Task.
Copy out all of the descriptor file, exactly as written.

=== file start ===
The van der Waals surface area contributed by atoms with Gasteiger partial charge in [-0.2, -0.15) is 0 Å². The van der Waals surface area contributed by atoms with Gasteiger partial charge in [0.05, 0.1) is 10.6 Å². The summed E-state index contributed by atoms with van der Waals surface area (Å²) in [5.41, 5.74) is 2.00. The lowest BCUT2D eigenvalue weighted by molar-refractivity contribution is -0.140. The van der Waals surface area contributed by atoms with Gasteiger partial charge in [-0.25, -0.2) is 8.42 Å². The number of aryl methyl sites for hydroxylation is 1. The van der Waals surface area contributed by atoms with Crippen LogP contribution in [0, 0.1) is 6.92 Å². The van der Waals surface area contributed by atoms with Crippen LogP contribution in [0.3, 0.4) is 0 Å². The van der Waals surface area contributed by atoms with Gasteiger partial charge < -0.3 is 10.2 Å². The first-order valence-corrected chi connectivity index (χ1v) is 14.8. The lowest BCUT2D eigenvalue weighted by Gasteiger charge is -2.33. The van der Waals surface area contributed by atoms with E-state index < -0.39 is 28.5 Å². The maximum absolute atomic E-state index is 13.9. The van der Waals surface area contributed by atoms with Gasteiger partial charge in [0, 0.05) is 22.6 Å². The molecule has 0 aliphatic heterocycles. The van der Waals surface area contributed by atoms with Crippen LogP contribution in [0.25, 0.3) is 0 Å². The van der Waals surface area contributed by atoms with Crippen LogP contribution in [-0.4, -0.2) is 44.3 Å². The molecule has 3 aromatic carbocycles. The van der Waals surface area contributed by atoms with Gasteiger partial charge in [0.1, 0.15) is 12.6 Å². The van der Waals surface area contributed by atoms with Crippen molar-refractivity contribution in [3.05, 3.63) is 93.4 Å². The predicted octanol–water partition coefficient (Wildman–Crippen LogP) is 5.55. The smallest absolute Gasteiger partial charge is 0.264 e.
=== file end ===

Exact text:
The van der Waals surface area contributed by atoms with Gasteiger partial charge in [-0.2, -0.15) is 0 Å². The van der Waals surface area contributed by atoms with Gasteiger partial charge in [0.05, 0.1) is 10.6 Å². The summed E-state index contributed by atoms with van der Waals surface area (Å²) in [5.41, 5.74) is 2.00. The lowest BCUT2D eigenvalue weighted by molar-refractivity contribution is -0.140. The van der Waals surface area contributed by atoms with Gasteiger partial charge in [-0.25, -0.2) is 8.42 Å². The number of aryl methyl sites for hydroxylation is 1. The van der Waals surface area contributed by atoms with Crippen LogP contribution in [0, 0.1) is 6.92 Å². The van der Waals surface area contributed by atoms with Crippen LogP contribution in [0.3, 0.4) is 0 Å². The van der Waals surface area contributed by atoms with Gasteiger partial charge < -0.3 is 10.2 Å². The first-order valence-corrected chi connectivity index (χ1v) is 14.8. The lowest BCUT2D eigenvalue weighted by Gasteiger charge is -2.33. The van der Waals surface area contributed by atoms with E-state index < -0.39 is 28.5 Å². The maximum absolute atomic E-state index is 13.9. The van der Waals surface area contributed by atoms with Gasteiger partial charge in [0, 0.05) is 22.6 Å². The molecule has 0 aliphatic heterocycles. The van der Waals surface area contributed by atoms with Crippen LogP contribution in [0.25, 0.3) is 0 Å². The van der Waals surface area contributed by atoms with Crippen LogP contribution in [-0.4, -0.2) is 44.3 Å². The molecule has 3 aromatic carbocycles. The van der Waals surface area contributed by atoms with Gasteiger partial charge in [0.1, 0.15) is 12.6 Å². The van der Waals surface area contributed by atoms with Crippen molar-refractivity contribution in [3.05, 3.63) is 93.4 Å². The predicted octanol–water partition coefficient (Wildman–Crippen LogP) is 5.55. The smallest absolute Gasteiger partial charge is 0.264 e.